Prime Minister Benjamin Netanyahu will follow up on his palace-hopping trek through east Africa with financing and regulatory help for some of the business deals his entourage of Israeli executives discussed along the way.
The diplomatic fruit of last week’s five-day trip will ripen only further down the road, said Netanyahu, who hopes stronger alliances with African and Arab leaders can help blunt the antagonism Israel routinely faces at the United Nations.
“The multilateral effect will take time, but it has begun,” Netanyahu said in a phone interview after returning Friday from his trip to Uganda, Kenya, Rwanda and Ethiopia. “I don’t think it’s a journey of 1,000 miles, but we have definitely crossed the first mile. I see momentum being built.”
As Ugandan President Yoweri Musevini feted Netanyahu at a palace banquet with six other African heads of state, the Israeli business delegation landed in Kenya for four days of state-sponsored speed dating.
Among potential deals discussed were Magal Security Systems Ltd.’s bid to help Kenya build a wall across the Somalian border with the “smart fencing” it pioneered in the Gaza Strip. Also brewing were irrigation projects across Africa by Netafim Ltd., mining ventures with Israel Chemicals Ltd. and wind turbines pitched by solar energy specialist Gigawatt Global Ltd.
“There’s a commonality between Israel and Kenya in that they share the same concerns about terrorism and border security that we do, but on a much bigger scale,” Magal Chief Executive Saar Koursh said in an interview at Nairobi’s Villa Rose Kempinski Hotel. The company has already earned about $35 million from its contract to design and manage perimeter security at Kenya’s Mombasa port, he said.
Netanyahu, 66, kicked off the business conference with Kenyan President Uhuru Kenyatta, speaking to about 300 business owners and executives. The Israeli prime minister also sponsored a similar meeting with his Ethiopian counterpart, Hailemariam Desalgn, in Addis Ababa.
Netanyahu said his staff will create a team to follow up on the Africa trip. The top priority is “to make sure that our government bureaucracies do not hamper these opportunities,” he said, mentioning loan guarantees as one way the government could expedite deals.
In each capital, security around the Israeli prime minister’s trip tied up roads, with army helicopters hovering over the 25-vehicle motorcade and black-suited commandos circulating in hotel lobbies. Netanyahu denied a report in Kuwait’s Al-Jarida newspaper that his security detail was told by Kenyan authorities to change the route into town from Nairobi airport to foil an attempted terrorist attack.
Netanyahu said it was striking that African countries were little inclined to connect diplomatic and trade relationships with Israel to the status of the Palestinian issue. Many African countries severed ties with Israel after the 1973 war under pressure from the Arab League. During the trip, Netanyahu requested and received support for Israel’s observer status to be reinstated in the Addis Ababa-based African Union.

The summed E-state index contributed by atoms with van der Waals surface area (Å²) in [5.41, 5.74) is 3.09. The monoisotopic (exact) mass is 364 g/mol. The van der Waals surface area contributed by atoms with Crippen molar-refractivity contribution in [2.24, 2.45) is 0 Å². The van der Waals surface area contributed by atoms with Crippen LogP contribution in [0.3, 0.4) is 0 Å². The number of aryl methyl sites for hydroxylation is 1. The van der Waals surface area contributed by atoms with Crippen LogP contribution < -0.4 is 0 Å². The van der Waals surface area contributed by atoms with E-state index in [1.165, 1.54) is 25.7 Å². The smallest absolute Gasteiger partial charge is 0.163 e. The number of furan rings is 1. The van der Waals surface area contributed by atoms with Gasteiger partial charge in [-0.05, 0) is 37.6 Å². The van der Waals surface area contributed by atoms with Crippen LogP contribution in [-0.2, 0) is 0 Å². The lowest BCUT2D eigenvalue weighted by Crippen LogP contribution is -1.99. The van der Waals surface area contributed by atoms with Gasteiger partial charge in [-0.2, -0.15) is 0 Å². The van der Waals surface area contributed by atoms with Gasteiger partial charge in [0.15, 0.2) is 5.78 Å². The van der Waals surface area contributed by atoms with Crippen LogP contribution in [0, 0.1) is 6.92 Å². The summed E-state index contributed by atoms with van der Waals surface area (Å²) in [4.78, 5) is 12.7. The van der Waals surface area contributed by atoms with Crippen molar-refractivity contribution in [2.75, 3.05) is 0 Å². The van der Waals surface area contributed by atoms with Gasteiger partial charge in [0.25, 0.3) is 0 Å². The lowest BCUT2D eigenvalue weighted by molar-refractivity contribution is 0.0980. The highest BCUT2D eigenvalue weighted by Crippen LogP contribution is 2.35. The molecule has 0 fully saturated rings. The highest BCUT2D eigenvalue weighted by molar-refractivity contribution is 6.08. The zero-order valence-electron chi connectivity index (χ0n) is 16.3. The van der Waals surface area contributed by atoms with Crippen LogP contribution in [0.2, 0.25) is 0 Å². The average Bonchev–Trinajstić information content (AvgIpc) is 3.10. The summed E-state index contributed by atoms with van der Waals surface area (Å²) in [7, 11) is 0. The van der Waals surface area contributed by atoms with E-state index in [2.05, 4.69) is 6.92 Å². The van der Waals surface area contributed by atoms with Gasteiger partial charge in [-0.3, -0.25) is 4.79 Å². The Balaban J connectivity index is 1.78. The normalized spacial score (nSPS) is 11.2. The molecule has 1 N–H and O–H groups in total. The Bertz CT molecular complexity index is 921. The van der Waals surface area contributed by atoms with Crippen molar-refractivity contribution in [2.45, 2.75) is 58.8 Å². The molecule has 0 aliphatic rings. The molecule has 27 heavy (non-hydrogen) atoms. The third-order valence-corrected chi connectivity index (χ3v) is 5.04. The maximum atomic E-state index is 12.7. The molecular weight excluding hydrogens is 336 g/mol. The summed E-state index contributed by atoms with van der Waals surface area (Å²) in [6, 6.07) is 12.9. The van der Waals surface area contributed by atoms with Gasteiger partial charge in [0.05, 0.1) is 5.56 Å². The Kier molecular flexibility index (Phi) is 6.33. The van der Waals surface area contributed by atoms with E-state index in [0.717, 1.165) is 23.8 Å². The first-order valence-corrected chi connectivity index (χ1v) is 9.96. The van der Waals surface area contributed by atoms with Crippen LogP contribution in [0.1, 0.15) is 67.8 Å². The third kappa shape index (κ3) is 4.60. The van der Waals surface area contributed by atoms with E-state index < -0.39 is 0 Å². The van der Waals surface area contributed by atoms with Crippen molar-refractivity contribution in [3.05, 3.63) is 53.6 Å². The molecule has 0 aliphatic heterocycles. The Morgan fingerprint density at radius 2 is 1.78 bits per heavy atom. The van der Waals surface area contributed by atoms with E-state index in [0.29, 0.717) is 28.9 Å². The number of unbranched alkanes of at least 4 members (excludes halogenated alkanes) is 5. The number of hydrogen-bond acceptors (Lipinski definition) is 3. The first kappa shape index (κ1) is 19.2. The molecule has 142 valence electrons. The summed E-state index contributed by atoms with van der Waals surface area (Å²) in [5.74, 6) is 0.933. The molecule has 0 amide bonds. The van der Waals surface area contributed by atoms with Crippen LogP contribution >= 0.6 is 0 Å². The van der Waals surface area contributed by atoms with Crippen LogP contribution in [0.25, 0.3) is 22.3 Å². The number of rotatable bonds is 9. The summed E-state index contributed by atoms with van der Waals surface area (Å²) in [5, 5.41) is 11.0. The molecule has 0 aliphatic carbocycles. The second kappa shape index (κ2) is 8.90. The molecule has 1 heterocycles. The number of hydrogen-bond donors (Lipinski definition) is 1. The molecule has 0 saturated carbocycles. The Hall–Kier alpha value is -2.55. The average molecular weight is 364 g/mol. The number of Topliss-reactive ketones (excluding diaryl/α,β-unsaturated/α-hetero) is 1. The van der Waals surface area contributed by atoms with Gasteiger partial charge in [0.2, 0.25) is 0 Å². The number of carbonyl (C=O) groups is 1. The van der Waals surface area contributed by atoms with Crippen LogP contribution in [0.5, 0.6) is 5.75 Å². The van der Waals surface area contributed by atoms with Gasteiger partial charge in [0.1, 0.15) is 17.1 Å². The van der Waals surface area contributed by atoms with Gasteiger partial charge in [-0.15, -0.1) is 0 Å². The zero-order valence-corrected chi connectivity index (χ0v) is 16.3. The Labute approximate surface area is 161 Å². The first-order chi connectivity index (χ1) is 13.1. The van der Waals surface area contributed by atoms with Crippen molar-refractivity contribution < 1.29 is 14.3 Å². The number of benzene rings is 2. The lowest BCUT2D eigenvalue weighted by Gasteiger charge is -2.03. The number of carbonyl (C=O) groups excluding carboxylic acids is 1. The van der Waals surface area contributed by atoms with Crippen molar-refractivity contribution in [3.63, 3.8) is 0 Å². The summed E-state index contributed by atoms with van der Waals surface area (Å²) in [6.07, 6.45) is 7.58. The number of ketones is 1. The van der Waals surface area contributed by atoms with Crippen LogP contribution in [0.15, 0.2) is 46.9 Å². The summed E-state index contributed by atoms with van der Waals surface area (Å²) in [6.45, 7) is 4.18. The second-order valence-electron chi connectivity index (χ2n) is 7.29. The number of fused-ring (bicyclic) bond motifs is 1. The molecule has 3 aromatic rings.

“It’s something that opens the gates for engagement with the entire 54 countries of Africa, and it can also herald a change in much broader voting patterns in international bodies,” Netanyahu said.
It won’t all go Israel’s way, of course. Ethiopia’s Desalegn, whose country will be a member of the UN Security Council next year, said he would continue to back Palestinian statehood even while supporting Israel’s bid for observer status at the African forum.
Palestinian Authority President Mahmoud Abbas, who already has observer status at the African Union, will attend a summit meeting next week in the Rwandan capital of Kigali, his office said.
“The vast majority of the African nations will continue to support and express their solidarity in favor of the inalienable Palestinian right to be free,” Saeb Erekat, secretary general of the Palestine Liberation Organization, said in an e-mailed statement.
Emmanuel Navon, a Tel Aviv University political scientist who studies Israel-Africa relations, said he was skeptical that Netanyahu’s visit would lead African countries to change their UN voting patterns.
“They all still have business with the Arab states and Iran, so it’s a matter of calculating costs and benefits,” Navon said. “I don’t see much significant change anytime soon.”
One indication of Israel’s increased acceptance, Netanyahu said, was a phone call he had on the trip with the leader of an unnamed Muslim country, during which they agreed to meet. He also said relationships with Gulf Arab countries were improving because of shared concerns about terrorism and Iran.
“I have no doubt that what you’re seeing is the opening of Israel to many parts of the world that were hitherto either closed or almost closed to vigorous business activity and open diplomatic activity,” he said. “That’s clearly changing.”